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Interpersonal Neurobiology - Program Courses


  Credits (Hrs) Fall Winter Spring Summer
Core Intro to IPNB 3 (30) X      
Ethics and IPNB  1 (10)   X

IPNB of Difference and Diversity 2 (20)
The Science of IPNB 3 (30)     X  
Integrative Seminar 4 (40)

X  X 
Subtotal 13 (130)  
(choose two)
Brain-Savvy Practitioner I, II, III, IV 1 (10) each
Confiict Resolution, Restorative Justice, and Criminal Justice 3 (30)  
Mental Health/Addictions 3 (30)     X  
Education 3 (30)       X
Electives (Mindfulness I, II, III) 3 (30) X X
Subtotal 9 (90)  
Total 22 (220)  

*An additional Applications course can be taken as an elective. Workshops are available which can be combined for elective credit.

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Course Descriptions

Core classes

COUN 510 Ethics and Interpersonal Neurobiology (1 credit/10 hours)
What pragmatic guidelines does the interpersonal neurobiology (IPNB) lens provide in dealing with the daily ethical dilemmas of your profession? As an emerging interdisciplinary field, interpersonal neurobiology has applications in healthcare, education, mediation, and more. In any arena where human relationships are the medium for healing, change, or learning, IPNB is relevant. What are the ethical underpinnings of this integrative model of mind/brain/relating? How does IPNB guide us through the growing field of “neuroethics” and concerns about the use of neuroscience information?

Participants will be able to:

  • Identify and discuss the ethical issues in the interpersonal neurobiology field in the historical context of relational ethics.
  • Communicate three global issues/concerns in the field of neuroethics and discuss the IPNB perspective on them.
  • Develop a method for applying an IPNB framework to your profession’s ethical concerns and your own ethical decision making.

COUN 510 Integrative Seminar I, II (Total 4 credits/40 hours; 2 credits/20 hours each)
In this course, participants demonstrate mastery of the information presented in the interpersonal neurobiology certificate program. They develop a topic or research question relevant to their specific arena of practice. This project allows them to demonstrate their understanding, integration, and application of the knowledge from the interpersonal neurobiology program of study and adds to the knowledge base in interpersonal neurobiology and their particular arena of practice.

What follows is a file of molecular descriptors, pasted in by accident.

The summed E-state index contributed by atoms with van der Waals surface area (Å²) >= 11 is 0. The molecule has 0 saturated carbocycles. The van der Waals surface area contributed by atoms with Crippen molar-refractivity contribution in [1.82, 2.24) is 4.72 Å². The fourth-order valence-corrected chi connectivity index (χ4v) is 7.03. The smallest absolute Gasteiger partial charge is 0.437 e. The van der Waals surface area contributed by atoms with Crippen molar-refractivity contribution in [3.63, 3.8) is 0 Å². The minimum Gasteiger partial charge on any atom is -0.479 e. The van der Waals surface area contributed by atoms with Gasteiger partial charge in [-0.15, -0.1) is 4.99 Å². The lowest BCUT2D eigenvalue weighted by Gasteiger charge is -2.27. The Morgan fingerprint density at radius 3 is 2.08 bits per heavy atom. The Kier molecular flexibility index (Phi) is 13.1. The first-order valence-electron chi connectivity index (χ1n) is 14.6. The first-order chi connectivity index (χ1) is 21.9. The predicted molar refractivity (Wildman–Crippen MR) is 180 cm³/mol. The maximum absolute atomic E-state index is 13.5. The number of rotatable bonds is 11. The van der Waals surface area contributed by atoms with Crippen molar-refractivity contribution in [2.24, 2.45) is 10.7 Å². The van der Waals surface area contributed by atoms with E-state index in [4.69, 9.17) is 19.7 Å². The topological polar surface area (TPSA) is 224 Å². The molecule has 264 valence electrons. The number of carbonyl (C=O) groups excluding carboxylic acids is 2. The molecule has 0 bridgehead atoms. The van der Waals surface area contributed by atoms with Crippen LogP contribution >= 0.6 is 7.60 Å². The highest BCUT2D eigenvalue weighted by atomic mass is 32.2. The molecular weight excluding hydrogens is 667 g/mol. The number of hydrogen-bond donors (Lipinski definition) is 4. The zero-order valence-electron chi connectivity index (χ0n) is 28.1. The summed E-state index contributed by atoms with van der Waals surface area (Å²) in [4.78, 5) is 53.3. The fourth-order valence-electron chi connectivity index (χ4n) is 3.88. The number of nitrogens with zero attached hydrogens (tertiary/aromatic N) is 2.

The class is a collaborative seminar and uses a combination of online discussion, independent research, chat meetings, or other methods, to support each participant in their integrative project. This project is expected to be of graduate-level quality, whether taken for credit or as a continuing education program. It is expected to make a contribution to the field of study. The work in this seminar should clearly demonstrate the mission, vision, and learning objectives of the program, and demonstrate mastery of the information presented in the interpersonal neurobiology certificate program.

Participants may not take this course until all other IPNB courses are completed.

COUN 510 Interpersonal Neurobiology of Difference and Diversity (2 credits/20 hours)
This course deepens participants' understanding of the interpersonal processes of othering and discrimination. The goal is to identify and implement strategies which infuse IPNB into practices which support inclusion and various types of diversity. We explore concepts of stereotyping, enmification, prejudice and micro-aggression and also develop transformative practices experientially. Through a combination of reading, discussion, role play, and classroom activity coupled with online reflection, participants from a variety of fields will enhance their emerging theories of occupationally specific practice.

Participants will be able to:

  • Discuss concepts relevant to othering including: dehumanization, enmification, privilege, stereotype, prejudice, and discrimination 
  • Connect IPNB concepts such as empathy, mirroring, left and right brain, memory, trauma with opportunities to transform othering